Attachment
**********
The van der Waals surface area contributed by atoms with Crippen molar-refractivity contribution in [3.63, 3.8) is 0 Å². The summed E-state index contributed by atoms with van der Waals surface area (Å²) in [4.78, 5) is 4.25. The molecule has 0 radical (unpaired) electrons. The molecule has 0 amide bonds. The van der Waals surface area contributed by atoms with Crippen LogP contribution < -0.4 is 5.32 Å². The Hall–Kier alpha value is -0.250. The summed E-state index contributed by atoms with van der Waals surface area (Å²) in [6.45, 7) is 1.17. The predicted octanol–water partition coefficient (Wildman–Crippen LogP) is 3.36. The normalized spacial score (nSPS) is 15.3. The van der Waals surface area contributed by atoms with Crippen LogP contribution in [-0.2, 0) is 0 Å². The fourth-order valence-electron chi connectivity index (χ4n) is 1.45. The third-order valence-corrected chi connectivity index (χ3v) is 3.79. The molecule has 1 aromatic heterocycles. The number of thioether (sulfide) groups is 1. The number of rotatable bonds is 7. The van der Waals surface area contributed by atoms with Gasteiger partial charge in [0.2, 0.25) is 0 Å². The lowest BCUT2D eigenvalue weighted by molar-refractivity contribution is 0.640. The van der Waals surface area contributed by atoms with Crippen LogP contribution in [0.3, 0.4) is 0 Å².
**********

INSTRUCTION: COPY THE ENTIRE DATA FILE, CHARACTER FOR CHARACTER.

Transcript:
The van der Waals surface area contributed by atoms with Crippen molar-refractivity contribution in [3.63, 3.8) is 0 Å². The summed E-state index contributed by atoms with van der Waals surface area (Å²) in [4.78, 5) is 4.25. The molecule has 0 radical (unpaired) electrons. The molecule has 0 amide bonds. The van der Waals surface area contributed by atoms with Crippen LogP contribution < -0.4 is 5.32 Å². The Hall–Kier alpha value is -0.250. The summed E-state index contributed by atoms with van der Waals surface area (Å²) in [6.45, 7) is 1.17. The predicted octanol–water partition coefficient (Wildman–Crippen LogP) is 3.36. The normalized spacial score (nSPS) is 15.3. The van der Waals surface area contributed by atoms with Crippen LogP contribution in [-0.2, 0) is 0 Å². The fourth-order valence-electron chi connectivity index (χ4n) is 1.45. The third-order valence-corrected chi connectivity index (χ3v) is 3.79. The molecule has 1 aromatic heterocycles. The number of thioether (sulfide) groups is 1. The number of rotatable bonds is 7. The van der Waals surface area contributed by atoms with Gasteiger partial charge in [0.2, 0.25) is 0 Å². The lowest BCUT2D eigenvalue weighted by molar-refractivity contribution is 0.640. The van der Waals surface area contributed by atoms with Crippen LogP contribution in [0.3, 0.4) is 0 Å².